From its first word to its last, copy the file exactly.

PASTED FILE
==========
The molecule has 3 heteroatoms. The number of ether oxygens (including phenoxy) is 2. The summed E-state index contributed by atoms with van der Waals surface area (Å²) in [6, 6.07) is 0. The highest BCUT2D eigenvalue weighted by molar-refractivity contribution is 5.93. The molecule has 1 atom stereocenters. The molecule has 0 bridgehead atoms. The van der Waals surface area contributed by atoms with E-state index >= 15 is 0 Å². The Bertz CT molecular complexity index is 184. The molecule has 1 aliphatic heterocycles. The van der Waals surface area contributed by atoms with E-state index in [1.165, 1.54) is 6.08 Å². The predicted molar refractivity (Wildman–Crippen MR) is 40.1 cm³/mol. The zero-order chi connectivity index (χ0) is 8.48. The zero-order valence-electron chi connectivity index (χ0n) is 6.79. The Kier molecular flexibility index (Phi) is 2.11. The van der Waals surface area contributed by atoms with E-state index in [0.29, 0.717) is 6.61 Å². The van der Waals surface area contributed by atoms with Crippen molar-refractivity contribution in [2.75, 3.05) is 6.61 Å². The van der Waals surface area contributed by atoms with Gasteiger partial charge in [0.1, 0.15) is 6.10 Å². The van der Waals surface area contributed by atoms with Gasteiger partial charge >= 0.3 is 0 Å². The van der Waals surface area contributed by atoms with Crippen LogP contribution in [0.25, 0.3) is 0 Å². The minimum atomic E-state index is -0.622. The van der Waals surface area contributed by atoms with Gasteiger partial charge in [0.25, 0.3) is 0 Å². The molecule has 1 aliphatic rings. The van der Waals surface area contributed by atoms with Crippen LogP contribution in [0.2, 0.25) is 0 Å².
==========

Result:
The molecule has 3 heteroatoms. The number of ether oxygens (including phenoxy) is 2. The summed E-state index contributed by atoms with van der Waals surface area (Å²) in [6, 6.07) is 0. The highest BCUT2D eigenvalue weighted by molar-refractivity contribution is 5.93. The molecule has 1 atom stereocenters. The molecule has 0 bridgehead atoms. The van der Waals surface area contributed by atoms with E-state index >= 15 is 0 Å². The Bertz CT molecular complexity index is 184. The molecule has 1 aliphatic heterocycles. The van der Waals surface area contributed by atoms with E-state index in [1.165, 1.54) is 6.08 Å². The predicted molar refractivity (Wildman–Crippen MR) is 40.1 cm³/mol. The zero-order chi connectivity index (χ0) is 8.48. The zero-order valence-electron chi connectivity index (χ0n) is 6.79. The Kier molecular flexibility index (Phi) is 2.11. The van der Waals surface area contributed by atoms with E-state index in [0.29, 0.717) is 6.61 Å². The van der Waals surface area contributed by atoms with Crippen molar-refractivity contribution in [2.75, 3.05) is 6.61 Å². The van der Waals surface area contributed by atoms with Gasteiger partial charge in [0.1, 0.15) is 6.10 Å². The van der Waals surface area contributed by atoms with Gasteiger partial charge >= 0.3 is 0 Å². The van der Waals surface area contributed by atoms with Crippen LogP contribution in [0.25, 0.3) is 0 Å². The minimum atomic E-state index is -0.622. The van der Waals surface area contributed by atoms with Gasteiger partial charge in [0.25, 0.3) is 0 Å². The molecule has 1 aliphatic rings. The van der Waals surface area contributed by atoms with Crippen LogP contribution in [0.2, 0.25) is 0 Å².